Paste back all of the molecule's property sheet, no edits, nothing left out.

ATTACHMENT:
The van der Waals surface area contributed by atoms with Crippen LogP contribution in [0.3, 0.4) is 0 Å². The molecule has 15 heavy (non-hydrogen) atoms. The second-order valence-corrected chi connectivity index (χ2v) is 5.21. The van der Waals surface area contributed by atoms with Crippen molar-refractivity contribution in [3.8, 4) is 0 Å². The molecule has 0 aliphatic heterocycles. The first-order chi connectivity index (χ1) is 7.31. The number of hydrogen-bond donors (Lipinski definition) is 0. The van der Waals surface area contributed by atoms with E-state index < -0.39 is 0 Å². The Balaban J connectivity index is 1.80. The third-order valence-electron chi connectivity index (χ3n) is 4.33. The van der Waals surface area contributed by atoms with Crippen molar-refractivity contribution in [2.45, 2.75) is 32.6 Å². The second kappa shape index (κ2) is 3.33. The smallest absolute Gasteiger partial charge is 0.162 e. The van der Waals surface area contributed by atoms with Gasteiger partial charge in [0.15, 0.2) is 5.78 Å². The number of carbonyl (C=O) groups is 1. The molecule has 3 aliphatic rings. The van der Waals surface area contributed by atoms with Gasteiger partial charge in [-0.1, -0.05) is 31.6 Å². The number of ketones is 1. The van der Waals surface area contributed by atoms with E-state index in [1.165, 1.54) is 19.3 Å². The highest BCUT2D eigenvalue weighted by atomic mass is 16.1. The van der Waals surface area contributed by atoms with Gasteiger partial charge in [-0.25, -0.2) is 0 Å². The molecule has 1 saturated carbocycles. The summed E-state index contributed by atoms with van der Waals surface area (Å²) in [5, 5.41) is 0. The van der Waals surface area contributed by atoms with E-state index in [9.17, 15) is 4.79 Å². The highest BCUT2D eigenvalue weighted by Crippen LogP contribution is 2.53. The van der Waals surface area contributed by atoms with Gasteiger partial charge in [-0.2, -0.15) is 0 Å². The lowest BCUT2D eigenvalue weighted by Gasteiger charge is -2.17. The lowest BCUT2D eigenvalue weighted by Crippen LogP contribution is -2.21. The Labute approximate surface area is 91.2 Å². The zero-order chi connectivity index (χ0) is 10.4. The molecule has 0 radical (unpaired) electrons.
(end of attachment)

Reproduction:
The van der Waals surface area contributed by atoms with Crippen LogP contribution in [0.3, 0.4) is 0 Å². The molecule has 15 heavy (non-hydrogen) atoms. The second-order valence-corrected chi connectivity index (χ2v) is 5.21. The van der Waals surface area contributed by atoms with Crippen molar-refractivity contribution in [3.8, 4) is 0 Å². The molecule has 0 aliphatic heterocycles. The first-order chi connectivity index (χ1) is 7.31. The number of hydrogen-bond donors (Lipinski definition) is 0. The van der Waals surface area contributed by atoms with E-state index < -0.39 is 0 Å². The Balaban J connectivity index is 1.80. The third-order valence-electron chi connectivity index (χ3n) is 4.33. The van der Waals surface area contributed by atoms with Crippen molar-refractivity contribution in [2.45, 2.75) is 32.6 Å². The second kappa shape index (κ2) is 3.33. The smallest absolute Gasteiger partial charge is 0.162 e. The van der Waals surface area contributed by atoms with Gasteiger partial charge in [0.15, 0.2) is 5.78 Å². The number of carbonyl (C=O) groups is 1. The molecule has 3 aliphatic rings. The van der Waals surface area contributed by atoms with Gasteiger partial charge in [-0.1, -0.05) is 31.6 Å². The number of ketones is 1. The van der Waals surface area contributed by atoms with E-state index in [1.165, 1.54) is 19.3 Å². The highest BCUT2D eigenvalue weighted by atomic mass is 16.1. The van der Waals surface area contributed by atoms with Gasteiger partial charge in [-0.25, -0.2) is 0 Å². The molecule has 1 saturated carbocycles. The summed E-state index contributed by atoms with van der Waals surface area (Å²) in [5, 5.41) is 0. The van der Waals surface area contributed by atoms with E-state index in [9.17, 15) is 4.79 Å². The highest BCUT2D eigenvalue weighted by Crippen LogP contribution is 2.53. The van der Waals surface area contributed by atoms with Gasteiger partial charge in [-0.2, -0.15) is 0 Å². The lowest BCUT2D eigenvalue weighted by Gasteiger charge is -2.17. The lowest BCUT2D eigenvalue weighted by Crippen LogP contribution is -2.21. The Labute approximate surface area is 91.2 Å². The zero-order chi connectivity index (χ0) is 10.4. The molecule has 0 radical (unpaired) electrons.